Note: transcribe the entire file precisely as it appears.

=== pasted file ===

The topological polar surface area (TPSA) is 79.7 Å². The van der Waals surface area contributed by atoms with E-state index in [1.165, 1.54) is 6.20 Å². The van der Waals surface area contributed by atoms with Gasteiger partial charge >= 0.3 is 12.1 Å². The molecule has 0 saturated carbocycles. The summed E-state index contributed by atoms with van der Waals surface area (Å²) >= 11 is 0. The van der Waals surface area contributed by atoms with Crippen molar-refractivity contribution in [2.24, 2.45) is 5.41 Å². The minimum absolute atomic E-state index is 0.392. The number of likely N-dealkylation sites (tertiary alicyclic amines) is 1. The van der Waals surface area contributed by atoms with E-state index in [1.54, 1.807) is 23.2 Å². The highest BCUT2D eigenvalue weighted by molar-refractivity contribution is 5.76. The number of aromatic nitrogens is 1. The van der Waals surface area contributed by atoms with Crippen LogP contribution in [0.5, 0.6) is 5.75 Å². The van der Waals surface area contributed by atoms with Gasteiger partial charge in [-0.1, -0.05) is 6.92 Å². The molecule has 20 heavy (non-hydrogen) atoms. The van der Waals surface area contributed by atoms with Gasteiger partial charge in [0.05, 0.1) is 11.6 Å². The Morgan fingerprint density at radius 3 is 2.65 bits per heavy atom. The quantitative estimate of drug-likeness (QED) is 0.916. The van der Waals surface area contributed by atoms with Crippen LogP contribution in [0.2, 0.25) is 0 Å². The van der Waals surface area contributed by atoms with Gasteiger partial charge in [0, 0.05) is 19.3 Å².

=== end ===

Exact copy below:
The topological polar surface area (TPSA) is 79.7 Å². The van der Waals surface area contributed by atoms with E-state index in [1.165, 1.54) is 6.20 Å². The van der Waals surface area contributed by atoms with Gasteiger partial charge >= 0.3 is 12.1 Å². The molecule has 0 saturated carbocycles. The summed E-state index contributed by atoms with van der Waals surface area (Å²) >= 11 is 0. The van der Waals surface area contributed by atoms with Crippen molar-refractivity contribution in [2.24, 2.45) is 5.41 Å². The minimum absolute atomic E-state index is 0.392. The number of likely N-dealkylation sites (tertiary alicyclic amines) is 1. The van der Waals surface area contributed by atoms with E-state index in [1.54, 1.807) is 23.2 Å². The highest BCUT2D eigenvalue weighted by molar-refractivity contribution is 5.76. The number of aromatic nitrogens is 1. The van der Waals surface area contributed by atoms with Crippen LogP contribution in [0.5, 0.6) is 5.75 Å². The van der Waals surface area contributed by atoms with Gasteiger partial charge in [-0.1, -0.05) is 6.92 Å². The molecule has 20 heavy (non-hydrogen) atoms. The van der Waals surface area contributed by atoms with Gasteiger partial charge in [0.05, 0.1) is 11.6 Å². The Morgan fingerprint density at radius 3 is 2.65 bits per heavy atom. The quantitative estimate of drug-likeness (QED) is 0.916. The van der Waals surface area contributed by atoms with Crippen LogP contribution in [0.2, 0.25) is 0 Å². The van der Waals surface area contributed by atoms with Gasteiger partial charge in [0, 0.05) is 19.3 Å².